I have always had a soft spot for the literary convention of kidnapped brides ever since I saw the charming movie Seven Brides for Seven Brothers. It just tickled me that the right women would be shanghai'd, forced to spend time with one or more initially unappealing men and yet, in the brief time of captivity meet their perfect match. I know, I know. It's called Stockhausen's Syndrome. But not in romances; it's not creepy there. In romances, especially those set in crumbling, freezing castles in Scotland during a blizzard, this is a perfectly valid and heart-warming plot contrivance. And in this three part novel, written by three of the biggest and most popular names in romance, it is perfectly charming.
In this collaborative novel, Taran Ferguson, the Laird of the Fergusons, has hatched a plan to find his two unmarried nephews brides. Taran himself has no children so his sisters' sons are his heirs and yet neither one shows any likelihood of getting married and providing heirs of his own any time soon. Robin, the Comte de Rocheforte was the son of Taran's sister and an impoverished French count so he doesn't have two nickels to rub together. And since he's the one who will inherit Taran's crumbling, desperately in need of a cash infusion castle, he must find an heiress, Byron, the Earl of Oakley, daughter of another of Taran's sisters, just suffered a broken betrothal when he discovered his fiancee in a clinch with her dancing master. But Taran wants both nephews married now. So when Oakley and Robin come for their annual winter visit, he and some of his loyal men raid a ball at the not too distant castle of an English lord and abduct some potential brides. The men carry off four women (one by accident as she's not an heiress) and because he happened to be sleeping in the carriage they comandeered, the Duke of Bretton as well. Once everyone is assembled at Finovair Castle, a blizzard traps all of them together, making the passes over which the women's potential rescuers must travel impossible, and guaranteeing that the eight main characters must spend some quality time together.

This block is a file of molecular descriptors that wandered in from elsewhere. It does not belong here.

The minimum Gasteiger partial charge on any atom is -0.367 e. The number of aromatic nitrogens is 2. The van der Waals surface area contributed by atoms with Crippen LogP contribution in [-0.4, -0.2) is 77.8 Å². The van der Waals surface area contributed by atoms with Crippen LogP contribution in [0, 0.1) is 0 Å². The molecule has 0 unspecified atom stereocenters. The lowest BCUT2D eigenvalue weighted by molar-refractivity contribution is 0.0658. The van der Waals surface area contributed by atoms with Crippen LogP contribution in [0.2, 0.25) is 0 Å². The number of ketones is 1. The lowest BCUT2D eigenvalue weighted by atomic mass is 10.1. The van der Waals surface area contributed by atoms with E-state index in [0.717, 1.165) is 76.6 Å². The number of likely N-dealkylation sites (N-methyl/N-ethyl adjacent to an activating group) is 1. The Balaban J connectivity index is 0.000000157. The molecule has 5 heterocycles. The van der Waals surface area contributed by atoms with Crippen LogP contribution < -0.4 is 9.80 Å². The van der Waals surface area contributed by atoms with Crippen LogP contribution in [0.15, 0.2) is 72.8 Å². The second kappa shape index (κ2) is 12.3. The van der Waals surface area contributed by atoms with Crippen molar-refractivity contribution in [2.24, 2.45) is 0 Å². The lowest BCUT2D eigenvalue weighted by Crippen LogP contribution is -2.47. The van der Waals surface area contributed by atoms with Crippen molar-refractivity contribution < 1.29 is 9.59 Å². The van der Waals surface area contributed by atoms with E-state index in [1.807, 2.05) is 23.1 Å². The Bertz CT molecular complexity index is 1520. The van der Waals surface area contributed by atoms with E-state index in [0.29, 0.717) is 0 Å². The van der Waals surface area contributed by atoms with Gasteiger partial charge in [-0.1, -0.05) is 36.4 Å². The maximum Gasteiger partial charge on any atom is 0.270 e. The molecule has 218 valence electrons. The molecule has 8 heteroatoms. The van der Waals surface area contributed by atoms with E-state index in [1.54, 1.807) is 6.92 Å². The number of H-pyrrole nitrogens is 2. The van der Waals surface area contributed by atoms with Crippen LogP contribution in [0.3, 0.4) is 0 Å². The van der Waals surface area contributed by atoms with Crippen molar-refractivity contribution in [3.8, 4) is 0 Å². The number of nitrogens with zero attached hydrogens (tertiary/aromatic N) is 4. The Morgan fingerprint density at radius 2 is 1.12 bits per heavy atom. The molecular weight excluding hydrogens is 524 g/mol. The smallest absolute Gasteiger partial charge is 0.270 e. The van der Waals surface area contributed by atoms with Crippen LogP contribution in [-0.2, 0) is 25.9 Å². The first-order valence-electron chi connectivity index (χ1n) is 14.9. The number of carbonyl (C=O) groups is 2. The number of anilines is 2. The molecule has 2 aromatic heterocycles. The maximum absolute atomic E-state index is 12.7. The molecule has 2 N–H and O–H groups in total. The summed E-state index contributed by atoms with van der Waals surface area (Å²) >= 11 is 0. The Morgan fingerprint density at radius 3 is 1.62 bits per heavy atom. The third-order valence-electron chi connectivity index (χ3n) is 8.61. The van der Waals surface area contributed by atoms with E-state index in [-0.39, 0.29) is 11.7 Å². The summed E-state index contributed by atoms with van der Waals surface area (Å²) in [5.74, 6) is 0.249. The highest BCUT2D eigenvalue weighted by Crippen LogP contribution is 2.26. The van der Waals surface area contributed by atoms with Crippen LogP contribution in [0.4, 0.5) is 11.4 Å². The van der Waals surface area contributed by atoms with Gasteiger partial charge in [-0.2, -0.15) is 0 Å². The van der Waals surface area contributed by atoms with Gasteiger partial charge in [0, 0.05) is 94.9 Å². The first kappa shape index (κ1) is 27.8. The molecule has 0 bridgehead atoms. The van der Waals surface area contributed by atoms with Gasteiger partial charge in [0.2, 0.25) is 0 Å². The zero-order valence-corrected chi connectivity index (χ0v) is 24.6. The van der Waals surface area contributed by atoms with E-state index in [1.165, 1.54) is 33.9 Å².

Each of the three authors takes one couple as her focus, similarly to a novella but each pairing builds on the previous one as well. The most unifying thread of all is Miss Marilla Chisholme, the most beautiful of the group of women and an heiress to boot. She's quite pleased with the prospect of the titled gentlemen, acting fairly scandalously with each of the men in turn, hoping to capture the attention of one of them. But the Duke of Bretton and Catriona Burns, both accidental kidnappees, bond quite quickly. Finding that they are very much in synch with each other, they get to know each other deeply and seriously and wonder if the depth of their love can be real and sustaining. And so Bret is out of the running for the forward Marilla. Next she sets her sights on Byron, Earl of Oakley and he initially thinks that her complete lack of regard for convention and propriety, which is 180 degrees different than his former fiancee, might suit him. But he quickly realizes that instead of the flamboyant Marilla, he is in fact drawn to her older sister Fiona, who has a scandalous secret in her past. Between them, the stiff-rumped earl and the woman with a muddy reputation will have to decide if they care for society's misguided pronouncements on each of them or if they belong together. And so the rapacious Marilla zeros in on Robin, Comte de Rocheforte. But he and Lady Cecily Tarleton, the quiet English beauty who has a reputation for having a meek and compliant personality, have fallen hard for each other from the minute they set eyes on each other. Their chief hurdle to happiness together is reputed rakehell Robin believing that he is worthy of Cecily and proper Cecily being willing to drive her own future.
Each of the love stories is fairly charming and Marilla's obvious ploys with the men lend an air of frivolity and strained hilarity to the enforced togetherness. Each of the characters is carefully written to be quite distinct which makes sense given the different writing styles of the authors. The biggest drawback to the novel is that each of the characters falls in love so very quickly and their stories start and finish over the course of three days, giving a rushed feeling to them, especially to Marilla's fate. But over all, historical romance fans, especially existing fans of these three authors, will thrill to this fast-reading, well-integrated collaboration.